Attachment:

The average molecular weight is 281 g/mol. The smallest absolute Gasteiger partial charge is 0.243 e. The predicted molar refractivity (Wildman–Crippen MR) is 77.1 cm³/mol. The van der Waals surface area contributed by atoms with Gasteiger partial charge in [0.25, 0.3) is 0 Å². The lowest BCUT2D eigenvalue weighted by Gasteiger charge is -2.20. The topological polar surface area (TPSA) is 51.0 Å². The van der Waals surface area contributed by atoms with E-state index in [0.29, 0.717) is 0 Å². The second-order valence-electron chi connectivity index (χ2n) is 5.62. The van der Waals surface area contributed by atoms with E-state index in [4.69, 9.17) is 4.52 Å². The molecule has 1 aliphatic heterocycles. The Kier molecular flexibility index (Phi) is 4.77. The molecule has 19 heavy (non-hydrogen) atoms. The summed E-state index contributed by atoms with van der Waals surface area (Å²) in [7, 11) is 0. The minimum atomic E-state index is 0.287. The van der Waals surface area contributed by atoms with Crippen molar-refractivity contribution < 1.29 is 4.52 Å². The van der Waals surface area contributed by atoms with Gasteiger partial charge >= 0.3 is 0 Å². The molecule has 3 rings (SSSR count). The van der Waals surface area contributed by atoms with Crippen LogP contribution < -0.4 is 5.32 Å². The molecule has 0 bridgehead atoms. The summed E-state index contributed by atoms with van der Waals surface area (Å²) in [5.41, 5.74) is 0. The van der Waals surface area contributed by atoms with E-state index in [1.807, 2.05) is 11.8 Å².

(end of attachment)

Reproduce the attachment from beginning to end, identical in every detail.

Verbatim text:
The average molecular weight is 281 g/mol. The smallest absolute Gasteiger partial charge is 0.243 e. The predicted molar refractivity (Wildman–Crippen MR) is 77.1 cm³/mol. The van der Waals surface area contributed by atoms with Gasteiger partial charge in [0.25, 0.3) is 0 Å². The lowest BCUT2D eigenvalue weighted by Gasteiger charge is -2.20. The topological polar surface area (TPSA) is 51.0 Å². The van der Waals surface area contributed by atoms with E-state index in [0.29, 0.717) is 0 Å². The second-order valence-electron chi connectivity index (χ2n) is 5.62. The van der Waals surface area contributed by atoms with E-state index in [4.69, 9.17) is 4.52 Å². The molecule has 1 aliphatic heterocycles. The Kier molecular flexibility index (Phi) is 4.77. The molecule has 19 heavy (non-hydrogen) atoms. The summed E-state index contributed by atoms with van der Waals surface area (Å²) in [7, 11) is 0. The minimum atomic E-state index is 0.287. The van der Waals surface area contributed by atoms with Crippen molar-refractivity contribution < 1.29 is 4.52 Å². The van der Waals surface area contributed by atoms with Gasteiger partial charge >= 0.3 is 0 Å². The molecule has 3 rings (SSSR count). The van der Waals surface area contributed by atoms with Crippen LogP contribution < -0.4 is 5.32 Å². The molecule has 0 bridgehead atoms. The summed E-state index contributed by atoms with van der Waals surface area (Å²) in [5.41, 5.74) is 0. The van der Waals surface area contributed by atoms with E-state index in [1.807, 2.05) is 11.8 Å².